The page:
A study just published in the prestigious British Journal of Cancer by researchers at the University of Otago's Christchurch School of Medicine and Health Sciences and Dunedin School of Medicine, and the University of Melbourne, has found evidence of a link between a common virus and breast cancer in women under the age of 40 years.
The research suggests that those women who are exposed in adulthood to the virus, cytomegalovirus, may have a greater risk of developing breast cancer, the most common cancer affecting women in New Zealand. 377 women were included in the study, and blood samples were taken to measure antibody levels to cytomegalovirus, and to another virus; Epstein-Barr virus.
"Countries where most people are exposed to cytomegalovirus and other viruses in childhood, have lower rates of breast cancer," says principal researcher Dr Ann Richardson.
"Our study found that women with breast cancer had higher cytomegalovirus antibody levels than women without breast cancer. The higher antibody levels could be the result of more recent infection with cytomegalovirus. This may mean that late infection with cytomegalovirus,rather than in childhood, is a risk factor for breast cancer".
Dr Richardson says that it is not unusual to find links between viruses and increased cancer risk. Several cancers such as cervical, liver, and some forms of leukaemia are known to be caused by viruses. Breast cancer in mice can also be caused by a virus. Cytomegalovirus or CMV is a common virus that is shed in breast milk as well as saliva, urine, cervical secretions and semen.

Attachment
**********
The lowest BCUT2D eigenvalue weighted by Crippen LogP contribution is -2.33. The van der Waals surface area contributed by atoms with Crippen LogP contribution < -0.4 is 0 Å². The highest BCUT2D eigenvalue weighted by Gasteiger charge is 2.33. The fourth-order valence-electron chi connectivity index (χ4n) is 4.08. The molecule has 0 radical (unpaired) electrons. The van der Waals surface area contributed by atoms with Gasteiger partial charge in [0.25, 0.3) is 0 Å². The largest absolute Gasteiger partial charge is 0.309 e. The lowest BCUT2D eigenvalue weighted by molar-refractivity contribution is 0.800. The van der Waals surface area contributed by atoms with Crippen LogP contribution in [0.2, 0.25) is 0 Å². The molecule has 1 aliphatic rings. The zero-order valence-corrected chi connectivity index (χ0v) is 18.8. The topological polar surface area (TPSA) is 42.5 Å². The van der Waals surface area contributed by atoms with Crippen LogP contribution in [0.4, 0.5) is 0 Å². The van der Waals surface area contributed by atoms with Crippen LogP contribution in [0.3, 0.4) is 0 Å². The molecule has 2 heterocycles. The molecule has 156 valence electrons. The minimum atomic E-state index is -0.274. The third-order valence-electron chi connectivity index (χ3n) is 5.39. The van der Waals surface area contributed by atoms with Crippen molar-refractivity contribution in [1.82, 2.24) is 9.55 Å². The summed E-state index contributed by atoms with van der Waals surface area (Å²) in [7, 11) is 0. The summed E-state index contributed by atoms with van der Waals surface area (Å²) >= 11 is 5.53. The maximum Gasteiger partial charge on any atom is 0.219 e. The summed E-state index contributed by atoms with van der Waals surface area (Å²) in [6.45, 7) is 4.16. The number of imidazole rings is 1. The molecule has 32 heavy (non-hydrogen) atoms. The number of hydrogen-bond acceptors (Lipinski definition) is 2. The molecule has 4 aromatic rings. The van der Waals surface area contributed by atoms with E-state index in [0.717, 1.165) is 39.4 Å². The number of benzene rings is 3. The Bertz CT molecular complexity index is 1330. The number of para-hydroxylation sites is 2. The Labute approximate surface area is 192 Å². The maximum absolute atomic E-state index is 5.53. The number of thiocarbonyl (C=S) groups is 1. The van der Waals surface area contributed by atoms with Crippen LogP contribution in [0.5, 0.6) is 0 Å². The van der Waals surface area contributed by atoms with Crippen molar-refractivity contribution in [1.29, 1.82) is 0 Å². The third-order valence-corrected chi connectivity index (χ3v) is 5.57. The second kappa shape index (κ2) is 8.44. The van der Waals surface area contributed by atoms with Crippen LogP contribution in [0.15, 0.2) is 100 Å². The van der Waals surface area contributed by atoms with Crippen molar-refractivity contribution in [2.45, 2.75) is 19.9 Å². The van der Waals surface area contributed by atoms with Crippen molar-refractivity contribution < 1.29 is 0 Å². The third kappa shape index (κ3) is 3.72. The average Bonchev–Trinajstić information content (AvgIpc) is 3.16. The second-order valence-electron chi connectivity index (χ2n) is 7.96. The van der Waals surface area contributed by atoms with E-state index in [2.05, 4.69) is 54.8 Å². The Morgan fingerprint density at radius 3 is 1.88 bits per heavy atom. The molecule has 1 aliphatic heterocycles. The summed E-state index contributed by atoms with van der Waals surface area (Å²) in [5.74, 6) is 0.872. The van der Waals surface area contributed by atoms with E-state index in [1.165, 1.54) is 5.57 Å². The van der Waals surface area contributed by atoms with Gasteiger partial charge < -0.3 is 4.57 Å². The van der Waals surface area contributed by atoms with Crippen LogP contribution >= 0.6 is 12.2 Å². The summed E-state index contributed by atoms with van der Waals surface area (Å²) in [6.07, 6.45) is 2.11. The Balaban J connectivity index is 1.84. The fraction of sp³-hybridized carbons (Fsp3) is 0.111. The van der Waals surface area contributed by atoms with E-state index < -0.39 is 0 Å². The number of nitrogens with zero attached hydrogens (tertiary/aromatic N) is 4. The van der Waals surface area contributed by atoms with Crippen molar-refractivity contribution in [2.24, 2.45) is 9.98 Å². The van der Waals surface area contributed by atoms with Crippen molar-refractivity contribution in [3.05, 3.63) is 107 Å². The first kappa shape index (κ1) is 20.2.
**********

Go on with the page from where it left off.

The study also investigated links between another virus, Epstein-Barr, and breast cancer but the results are negative.
At present it is still scientifically unclear exactly how CMV might cause or influence the development of breast cancer. Dr Richardson says that further research is needed. The most exciting possibility is, if late infection with CMV does increase the risk of breast cancer, it could be possible to decrease the risk by exposing people to the virus by immunisation in childhood.
Around 2000 women develop breast cancer every year in New Zealand, but most are over the age of 40. Further research is needed to investigate this possible link between cytomegalovirus and breast cancer. This study was supported by the Cancer Society of New Zealand, which funded the antibody testing of the blood samples.